It is hoped that every space along the street at ground level - from the already established Wedding House at one end, to the Blackie at the other - will be given over to retail and business opportunities. Planning permission for a hotel has already been approved.

    For residents of the 20 social houses and the one, two and three-bedroomed apartments targeted at first-time buyers, there will be underground parking, private balconies and use of a one-acre private "pocket park".

    Mr Humphreys added:

    "City centre flats get a bad press, but we always believed that if it is the right type of apartment and right kind of quality, it will sell.

    "All those perceived downsides to living in the city centre won't be here. The whole package will make it a success. We invest in our architecture, we want them to be exciting places to live, and if we get it right, people will be queuing up to live here."

    Exisiting residents who live on the site have been involved in each stage of the development, meeting with archi-tects and choosing their favourite features for their new replacement homes.

    Mr Humphreys said:

    "Those people who are being moved out of their homes are being provided with something far superior and have been involved. They have all taken ownership and know exact-ly where they are going to live.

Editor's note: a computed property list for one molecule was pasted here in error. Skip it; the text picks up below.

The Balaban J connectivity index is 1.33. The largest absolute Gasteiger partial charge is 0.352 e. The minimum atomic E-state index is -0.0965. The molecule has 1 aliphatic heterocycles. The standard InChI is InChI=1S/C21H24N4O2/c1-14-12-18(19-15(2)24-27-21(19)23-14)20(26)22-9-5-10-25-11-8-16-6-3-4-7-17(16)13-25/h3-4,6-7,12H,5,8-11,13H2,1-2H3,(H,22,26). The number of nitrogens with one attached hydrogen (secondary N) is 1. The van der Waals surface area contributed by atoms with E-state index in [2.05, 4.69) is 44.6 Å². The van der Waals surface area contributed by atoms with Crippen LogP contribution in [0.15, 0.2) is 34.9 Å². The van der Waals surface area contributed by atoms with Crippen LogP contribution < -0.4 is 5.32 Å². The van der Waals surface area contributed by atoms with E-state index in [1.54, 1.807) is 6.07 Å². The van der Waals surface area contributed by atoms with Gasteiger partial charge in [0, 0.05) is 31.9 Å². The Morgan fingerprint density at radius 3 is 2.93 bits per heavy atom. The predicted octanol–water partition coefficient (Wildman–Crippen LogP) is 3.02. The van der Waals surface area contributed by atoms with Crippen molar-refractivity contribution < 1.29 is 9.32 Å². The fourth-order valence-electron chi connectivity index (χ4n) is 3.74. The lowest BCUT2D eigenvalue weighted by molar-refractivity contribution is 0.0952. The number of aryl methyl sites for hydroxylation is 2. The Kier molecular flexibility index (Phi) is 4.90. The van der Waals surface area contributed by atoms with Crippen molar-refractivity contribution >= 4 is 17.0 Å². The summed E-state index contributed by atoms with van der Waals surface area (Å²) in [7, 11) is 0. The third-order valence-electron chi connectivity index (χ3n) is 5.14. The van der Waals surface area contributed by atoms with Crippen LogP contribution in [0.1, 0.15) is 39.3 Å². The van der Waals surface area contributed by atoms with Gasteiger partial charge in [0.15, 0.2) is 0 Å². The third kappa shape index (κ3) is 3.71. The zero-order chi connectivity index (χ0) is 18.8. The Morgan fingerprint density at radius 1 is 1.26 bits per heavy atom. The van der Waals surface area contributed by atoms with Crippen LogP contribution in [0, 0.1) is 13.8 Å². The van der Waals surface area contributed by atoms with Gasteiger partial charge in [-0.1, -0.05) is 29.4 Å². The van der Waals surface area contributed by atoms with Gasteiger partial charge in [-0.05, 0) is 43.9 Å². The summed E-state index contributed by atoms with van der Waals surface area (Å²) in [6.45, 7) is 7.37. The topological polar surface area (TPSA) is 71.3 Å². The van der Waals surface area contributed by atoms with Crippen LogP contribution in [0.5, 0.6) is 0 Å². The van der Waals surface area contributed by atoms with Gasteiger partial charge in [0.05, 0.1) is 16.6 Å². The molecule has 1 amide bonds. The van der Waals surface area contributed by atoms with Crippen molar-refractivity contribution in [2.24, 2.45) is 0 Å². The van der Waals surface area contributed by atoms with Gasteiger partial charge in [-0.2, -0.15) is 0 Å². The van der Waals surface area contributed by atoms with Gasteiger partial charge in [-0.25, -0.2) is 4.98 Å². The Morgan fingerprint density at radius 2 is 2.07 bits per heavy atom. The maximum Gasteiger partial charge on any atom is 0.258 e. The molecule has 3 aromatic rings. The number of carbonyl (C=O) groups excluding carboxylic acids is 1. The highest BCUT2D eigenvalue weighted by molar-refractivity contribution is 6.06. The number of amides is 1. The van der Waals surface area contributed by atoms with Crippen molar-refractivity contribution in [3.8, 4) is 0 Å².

"It is not often an opportunity like this arrives to really make a difference in one area of a city. It is not change for change's sake, we are taking what is not working and replacing it to improve the area in a way that will definitely be to the betterment of the city."

    Riverside ward councillor Steve Munby, a member of the Liverpool Partnership who has pushed for the scheme, said:

    "Great George Street is a key entrance to the city and it's pretty disgusting. The residents' general verdict was anything is better than what we have got at the moment. It is desperate.

    "It is a fantastic scheme and Urban Splash have done a great job. I've been one of the sternest critics on unwanted flats, but they are helping fund social housing for local residents and are not just coming in to rip off the city. I think it's going to bring this part of the city back to life. I'm proud we have managed to achieve it."

  8. #38
    Senior Member Paul D's Avatar
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    It's about time another big project got off the ground,it seems like ages since that last happened.

  9. #39
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    Birse Rail have put up fences and erected portacabins on the wasteground on Great George Street. Does anyone know why? Is this the beginning of this project or are they doing something else?

  10. #40
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    All is revealed in post 37
    www.inacityliving.piczo.com/

    Updated weekly with old and new pics.